(3) If you’re in a frame of mind that requires a break, then this same frame of mind will be refreshed by a break to L3, but will also be unable to stay in L3 too long, since:
(4) L3 lacks the familiarity, the draw-you-into-a-downward-spiral capability, of L1. Returning to L1 is more than simply watching one program or listening to one song. Returning to L1 is to plug back into the whole matrix, the whole web of materials, relationships and interconnections that you have made in your years of L1 experience. As such, it is a dangerous thing.
(5) A flirtation with L3 can restore in you the sense of curiosity and wonder that brought you to learn L2 in the first place. Anyone who’s learning an L2 feels a “need” to do it, but this “need” is not as strong as the “need” to breathe. Really it’s a “want”, right? It’s fulfilling a “wouldn’t it be cool, if…” I know I make an effort to get people feeling uncomfortable with illiteracy in Sino-Japanese; I think illiteracy is inexcusable. But, you know, really, this language thing is generally fulfilling a desire of ours, a dream; we’re explorers — like Dora, not Christopher all-your-base-are-belong-to-me-now-I-kill-you-AND-your-couch Columbus. Dude, why am I talking about Columbus? Oh yeah, curiosity, wonder — if you’ve lost this in the sea of obligation and “gotta do more reps” and measurement and execution, then a trip to L3 can give this back to you. What’s more you get to take this 元氣 (juvenile energy?) back to your L2 journey.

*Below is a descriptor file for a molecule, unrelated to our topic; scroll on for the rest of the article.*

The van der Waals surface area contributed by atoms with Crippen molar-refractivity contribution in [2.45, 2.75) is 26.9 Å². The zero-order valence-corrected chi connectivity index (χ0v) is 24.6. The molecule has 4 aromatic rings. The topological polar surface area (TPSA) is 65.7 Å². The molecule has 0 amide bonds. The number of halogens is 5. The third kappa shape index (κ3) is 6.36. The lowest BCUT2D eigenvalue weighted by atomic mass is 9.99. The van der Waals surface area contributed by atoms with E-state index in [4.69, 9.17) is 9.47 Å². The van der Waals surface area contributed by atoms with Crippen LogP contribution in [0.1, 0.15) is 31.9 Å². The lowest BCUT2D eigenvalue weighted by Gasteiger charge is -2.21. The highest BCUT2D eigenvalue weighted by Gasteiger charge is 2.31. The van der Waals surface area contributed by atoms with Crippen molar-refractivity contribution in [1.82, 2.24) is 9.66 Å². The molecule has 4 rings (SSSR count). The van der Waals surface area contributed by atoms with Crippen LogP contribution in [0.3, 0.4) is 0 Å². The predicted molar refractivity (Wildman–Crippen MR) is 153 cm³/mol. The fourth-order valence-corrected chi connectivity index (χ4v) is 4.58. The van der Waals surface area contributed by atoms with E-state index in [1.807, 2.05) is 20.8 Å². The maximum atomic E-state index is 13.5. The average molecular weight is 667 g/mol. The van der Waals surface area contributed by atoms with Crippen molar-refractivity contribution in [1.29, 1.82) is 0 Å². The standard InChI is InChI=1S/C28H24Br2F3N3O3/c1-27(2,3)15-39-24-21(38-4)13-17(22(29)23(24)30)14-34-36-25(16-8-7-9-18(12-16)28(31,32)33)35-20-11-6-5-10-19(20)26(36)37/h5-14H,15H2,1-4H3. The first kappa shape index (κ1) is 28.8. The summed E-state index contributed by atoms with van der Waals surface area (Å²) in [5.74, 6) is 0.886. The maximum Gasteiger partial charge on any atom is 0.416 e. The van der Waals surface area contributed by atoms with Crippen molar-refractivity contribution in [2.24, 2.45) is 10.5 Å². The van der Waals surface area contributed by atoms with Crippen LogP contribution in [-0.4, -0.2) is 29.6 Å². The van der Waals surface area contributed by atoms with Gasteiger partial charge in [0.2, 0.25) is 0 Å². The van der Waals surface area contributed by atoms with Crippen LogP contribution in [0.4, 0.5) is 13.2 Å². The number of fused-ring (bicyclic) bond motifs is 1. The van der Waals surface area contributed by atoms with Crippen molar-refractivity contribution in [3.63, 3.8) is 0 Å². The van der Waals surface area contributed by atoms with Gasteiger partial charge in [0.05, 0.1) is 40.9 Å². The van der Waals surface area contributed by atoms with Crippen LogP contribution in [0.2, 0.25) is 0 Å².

(6) Most people learning an L2 have interest in further language-learning. “Interest” is too tame a word — it’s closer to greed, LUST, YEEEARNING! Unfortunately, I often see this interest take an unproductive turn — people “learning” multiple languages simultaneously but really just “sucking” at all of them. To be fair, I speak mostly of myself here: there appear to be people who get the MSLA (multiple simultaneous language acquisition) thing working well, but focussing on one thing at a time is much faster and in the end much funner — you get results sooner, leading to a big boost in confidence, and more rapid economic benefits.